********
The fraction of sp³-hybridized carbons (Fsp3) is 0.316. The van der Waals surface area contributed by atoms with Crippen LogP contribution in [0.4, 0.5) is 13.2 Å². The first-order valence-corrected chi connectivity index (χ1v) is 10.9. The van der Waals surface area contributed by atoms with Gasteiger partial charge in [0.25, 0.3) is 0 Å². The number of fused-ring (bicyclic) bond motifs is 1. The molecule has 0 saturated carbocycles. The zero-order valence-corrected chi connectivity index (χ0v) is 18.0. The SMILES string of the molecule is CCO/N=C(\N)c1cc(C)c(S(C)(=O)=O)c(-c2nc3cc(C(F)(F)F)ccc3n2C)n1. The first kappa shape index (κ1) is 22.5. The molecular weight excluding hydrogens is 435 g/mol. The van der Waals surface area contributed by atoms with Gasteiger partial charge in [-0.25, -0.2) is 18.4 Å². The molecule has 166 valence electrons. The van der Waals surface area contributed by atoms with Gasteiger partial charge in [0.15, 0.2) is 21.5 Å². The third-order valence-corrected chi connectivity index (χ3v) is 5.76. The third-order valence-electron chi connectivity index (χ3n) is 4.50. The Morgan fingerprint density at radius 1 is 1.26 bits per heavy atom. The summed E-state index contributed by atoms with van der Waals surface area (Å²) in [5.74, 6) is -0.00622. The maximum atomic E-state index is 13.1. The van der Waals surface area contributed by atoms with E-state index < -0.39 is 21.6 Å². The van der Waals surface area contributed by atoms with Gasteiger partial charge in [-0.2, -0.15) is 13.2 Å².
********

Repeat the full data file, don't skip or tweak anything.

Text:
The fraction of sp³-hybridized carbons (Fsp3) is 0.316. The van der Waals surface area contributed by atoms with Crippen LogP contribution in [0.4, 0.5) is 13.2 Å². The first-order valence-corrected chi connectivity index (χ1v) is 10.9. The van der Waals surface area contributed by atoms with Gasteiger partial charge in [0.25, 0.3) is 0 Å². The number of fused-ring (bicyclic) bond motifs is 1. The molecule has 0 saturated carbocycles. The zero-order valence-corrected chi connectivity index (χ0v) is 18.0. The SMILES string of the molecule is CCO/N=C(\N)c1cc(C)c(S(C)(=O)=O)c(-c2nc3cc(C(F)(F)F)ccc3n2C)n1. The first kappa shape index (κ1) is 22.5. The molecular weight excluding hydrogens is 435 g/mol. The van der Waals surface area contributed by atoms with Gasteiger partial charge in [-0.25, -0.2) is 18.4 Å². The molecule has 166 valence electrons. The van der Waals surface area contributed by atoms with Gasteiger partial charge in [0.15, 0.2) is 21.5 Å². The third-order valence-corrected chi connectivity index (χ3v) is 5.76. The third-order valence-electron chi connectivity index (χ3n) is 4.50. The Morgan fingerprint density at radius 1 is 1.26 bits per heavy atom. The summed E-state index contributed by atoms with van der Waals surface area (Å²) in [5.74, 6) is -0.00622. The maximum atomic E-state index is 13.1. The van der Waals surface area contributed by atoms with E-state index < -0.39 is 21.6 Å². The van der Waals surface area contributed by atoms with Gasteiger partial charge in [-0.2, -0.15) is 13.2 Å².